The Exodus

“So, this is it,” I said, looking out over the ruined landscape.

My partner hovered beside me, but didn’t speak. Understanding what I was going through.

Two hundred years ago, Oakenfell had been a quiet court, with none of the grandeur of Argentwood or any of the larger settlements on the mainland. Two hundred years ago, I had moved here, after graduating early at the age of 473.

Two hundred years ago, before the war.

I tore my gaze away from the brackish water that now filled the lake, damage that no glamour but Time could overcome, and watched instead the pitiful line of refugees leaving the remains of Oakenfell—people like myself, now stripped of their homes. The fallout from the destruction of the command center in the southern downs had blighted the entire island.

“But why, mother?” I caught a young voice and turned, adjusting my wings to avoid blowing dust and residue at my partner.

“They sent us a bomb. Do you know the word ‘bomb’?” the mother answered, pulling the child forwards by one small hand. The child nodded. “There hasn’t been such a force to hit Terranea since the prehistoric asteroid.”

“Did the Enemy send that too?”

I caught a painful smile flash on the mother’s face. “Fairies hadn’t evolved yet. It came from Sol.” The child looked up, bright wings buzzing with the sudden effort of staying aloft in a new position. There was a sudden glimmer—the telltale sparkle of fae—and the child was suddenly encased in a pink bubble, floating above the mother.

Heads turned all up and down the line of emigrants, and gently—not abruptly, not nervously—the mother popped the bubble and brought her child back down. “No, sweetie,” she said. “Not anymore.”

“But why?” the child said again.

The watching eyes were more wistful than angry, though a few bitter souls turned to look back towards the hill that had once been a home.

“The Treaty. ‘Never again,’” the mother quoted.

The murmur spread up and down the line of refugees. “‘Never again.’”

I’m not entirely happy with this piece as is, but this is what it came to be, and the point it decided to end itself at. Which is strange, because it doesn’t entirely stand alone this way. Hm.

One of Lily’s main motivations for starting NaCreSoMo is to encourage people to expose things to the world that they might otherwise keep private, and to get used to receiving feedback (and giving it as well). I’ve decided that one of my directives for this month will be to try many different forms of Creation, rather than sticking to my usual challenge fare (poetry, and written pieces in general). There will still be plenty of poems, I’m sure, but we’ll see if I can branch out a little from that.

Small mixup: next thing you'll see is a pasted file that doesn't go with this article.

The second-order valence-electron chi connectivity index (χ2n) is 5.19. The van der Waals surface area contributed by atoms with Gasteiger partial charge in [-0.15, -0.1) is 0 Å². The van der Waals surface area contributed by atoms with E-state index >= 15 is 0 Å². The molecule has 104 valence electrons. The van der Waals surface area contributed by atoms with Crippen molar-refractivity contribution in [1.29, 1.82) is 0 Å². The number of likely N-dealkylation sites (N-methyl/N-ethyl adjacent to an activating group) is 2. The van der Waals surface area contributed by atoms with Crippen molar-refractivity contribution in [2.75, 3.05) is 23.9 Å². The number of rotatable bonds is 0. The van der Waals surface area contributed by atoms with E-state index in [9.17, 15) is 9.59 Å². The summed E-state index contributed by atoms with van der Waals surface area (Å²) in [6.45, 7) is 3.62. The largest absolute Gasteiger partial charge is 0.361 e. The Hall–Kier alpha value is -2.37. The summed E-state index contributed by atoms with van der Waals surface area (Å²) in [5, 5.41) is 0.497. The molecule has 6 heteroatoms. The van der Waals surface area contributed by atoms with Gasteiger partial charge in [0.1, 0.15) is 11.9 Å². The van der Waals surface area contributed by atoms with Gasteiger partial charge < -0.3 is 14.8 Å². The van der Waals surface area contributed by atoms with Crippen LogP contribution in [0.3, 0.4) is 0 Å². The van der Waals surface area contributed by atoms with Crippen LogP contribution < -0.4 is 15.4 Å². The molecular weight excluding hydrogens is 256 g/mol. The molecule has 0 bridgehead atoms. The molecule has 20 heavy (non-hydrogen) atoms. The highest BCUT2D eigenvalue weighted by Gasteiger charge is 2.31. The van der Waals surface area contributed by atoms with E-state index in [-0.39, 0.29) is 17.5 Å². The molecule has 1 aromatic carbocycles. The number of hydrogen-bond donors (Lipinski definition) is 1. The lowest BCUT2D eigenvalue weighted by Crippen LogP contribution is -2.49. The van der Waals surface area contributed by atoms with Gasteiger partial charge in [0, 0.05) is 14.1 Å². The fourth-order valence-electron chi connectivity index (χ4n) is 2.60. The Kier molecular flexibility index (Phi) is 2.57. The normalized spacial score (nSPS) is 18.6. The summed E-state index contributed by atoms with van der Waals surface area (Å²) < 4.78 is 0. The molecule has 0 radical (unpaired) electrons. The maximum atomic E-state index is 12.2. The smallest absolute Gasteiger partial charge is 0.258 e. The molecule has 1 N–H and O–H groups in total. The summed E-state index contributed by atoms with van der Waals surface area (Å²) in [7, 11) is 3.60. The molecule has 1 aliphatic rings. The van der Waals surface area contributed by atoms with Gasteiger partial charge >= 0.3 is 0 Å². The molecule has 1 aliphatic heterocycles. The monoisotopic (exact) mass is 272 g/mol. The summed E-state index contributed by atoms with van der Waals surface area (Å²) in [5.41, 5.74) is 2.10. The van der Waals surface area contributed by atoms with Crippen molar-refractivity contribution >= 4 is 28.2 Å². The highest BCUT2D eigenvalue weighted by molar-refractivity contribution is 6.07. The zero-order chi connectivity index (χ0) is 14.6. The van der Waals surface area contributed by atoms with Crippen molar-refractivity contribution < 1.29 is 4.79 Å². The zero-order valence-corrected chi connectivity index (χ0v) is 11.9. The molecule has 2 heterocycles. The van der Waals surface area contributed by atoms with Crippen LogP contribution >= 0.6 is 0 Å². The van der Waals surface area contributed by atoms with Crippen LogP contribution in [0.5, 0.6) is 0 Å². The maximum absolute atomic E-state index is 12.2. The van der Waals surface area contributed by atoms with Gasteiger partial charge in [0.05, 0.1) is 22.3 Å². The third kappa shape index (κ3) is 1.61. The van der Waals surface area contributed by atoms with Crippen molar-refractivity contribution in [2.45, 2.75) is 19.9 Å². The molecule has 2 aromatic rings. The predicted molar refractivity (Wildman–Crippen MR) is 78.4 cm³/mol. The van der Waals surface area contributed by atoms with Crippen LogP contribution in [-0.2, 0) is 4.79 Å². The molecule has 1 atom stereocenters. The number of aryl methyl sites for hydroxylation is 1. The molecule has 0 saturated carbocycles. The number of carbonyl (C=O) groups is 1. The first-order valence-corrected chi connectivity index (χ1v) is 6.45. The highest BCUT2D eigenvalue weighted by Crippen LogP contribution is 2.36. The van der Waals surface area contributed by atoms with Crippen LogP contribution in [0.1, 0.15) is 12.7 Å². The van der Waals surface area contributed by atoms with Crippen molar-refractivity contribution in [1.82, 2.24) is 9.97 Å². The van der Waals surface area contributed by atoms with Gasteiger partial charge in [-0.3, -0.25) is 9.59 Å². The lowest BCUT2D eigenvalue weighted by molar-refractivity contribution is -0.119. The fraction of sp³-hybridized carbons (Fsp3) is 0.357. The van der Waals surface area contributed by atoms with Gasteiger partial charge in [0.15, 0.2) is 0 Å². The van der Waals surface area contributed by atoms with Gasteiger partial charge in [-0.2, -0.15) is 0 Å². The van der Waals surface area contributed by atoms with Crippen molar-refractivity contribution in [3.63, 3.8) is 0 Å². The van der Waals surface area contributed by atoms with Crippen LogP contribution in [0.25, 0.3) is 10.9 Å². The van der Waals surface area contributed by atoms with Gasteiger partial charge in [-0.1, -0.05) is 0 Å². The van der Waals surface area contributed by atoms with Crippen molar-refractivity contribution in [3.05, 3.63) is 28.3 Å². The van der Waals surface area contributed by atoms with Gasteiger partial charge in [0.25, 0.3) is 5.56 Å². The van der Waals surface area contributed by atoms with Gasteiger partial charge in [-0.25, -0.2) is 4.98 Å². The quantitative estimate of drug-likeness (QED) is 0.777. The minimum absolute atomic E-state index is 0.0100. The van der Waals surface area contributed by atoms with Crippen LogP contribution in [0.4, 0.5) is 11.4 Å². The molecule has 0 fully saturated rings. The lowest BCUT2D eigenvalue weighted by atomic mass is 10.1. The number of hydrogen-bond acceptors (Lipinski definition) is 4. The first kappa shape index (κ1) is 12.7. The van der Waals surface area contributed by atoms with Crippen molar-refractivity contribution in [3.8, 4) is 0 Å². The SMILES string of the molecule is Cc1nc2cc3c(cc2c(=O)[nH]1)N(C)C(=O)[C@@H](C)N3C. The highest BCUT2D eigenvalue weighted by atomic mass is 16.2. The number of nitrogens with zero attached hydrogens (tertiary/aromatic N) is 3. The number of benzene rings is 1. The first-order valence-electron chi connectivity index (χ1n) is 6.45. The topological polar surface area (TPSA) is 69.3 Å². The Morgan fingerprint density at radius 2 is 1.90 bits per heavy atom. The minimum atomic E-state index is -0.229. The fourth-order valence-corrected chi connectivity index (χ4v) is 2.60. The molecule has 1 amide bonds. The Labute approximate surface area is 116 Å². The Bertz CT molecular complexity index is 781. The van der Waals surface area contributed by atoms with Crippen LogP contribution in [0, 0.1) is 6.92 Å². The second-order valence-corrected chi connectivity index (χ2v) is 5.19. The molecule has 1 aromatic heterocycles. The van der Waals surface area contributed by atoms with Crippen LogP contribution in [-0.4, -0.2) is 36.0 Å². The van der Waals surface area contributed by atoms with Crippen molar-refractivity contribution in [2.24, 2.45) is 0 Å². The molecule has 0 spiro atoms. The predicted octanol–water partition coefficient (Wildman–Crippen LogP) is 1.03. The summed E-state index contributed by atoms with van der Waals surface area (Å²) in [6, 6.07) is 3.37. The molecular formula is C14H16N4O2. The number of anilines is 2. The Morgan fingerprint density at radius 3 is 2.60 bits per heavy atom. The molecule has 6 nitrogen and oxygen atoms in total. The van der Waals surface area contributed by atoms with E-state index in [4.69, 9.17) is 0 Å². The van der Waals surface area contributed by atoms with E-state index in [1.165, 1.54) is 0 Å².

The inspiration for this short story vignette comes from randomly browsing webcomic archives when I should be doing something productive. I hadn’t yet picked a medium for today’s Creation when I came across this:

(Dinosaur Comics) Giving us magic overnight would destroy us! IN FACT, maybe that's why fairies themselves are so rare: when they invented magic, they nearly destroyed themselves with the sudden, unpredictable and corrupting power! / The few survivors dare only use a handful of protective spells: immortality and flight! / Yes! And the magical fallout means they can't ever go home again!! I always thought I'd never say this, but... "I really want to read a novel set during the Fairy Magic Civil War". Wow. Life surprises you sometimes, am I right?

I’d seen the comic before, but today it struck me as a nice challenge. Not the whole story, because I don’t have time for that and don’t have an idea, really, how to write it, but at least a vignette from the world where this actually happened. Which, um, is apparently a world in which anatomically-questionable dinosaurs are the dominant sentient species, and yet there was another asteroid in prehistoric days??

HEY WHATEVER.

Part of NaCreSoMo; join us!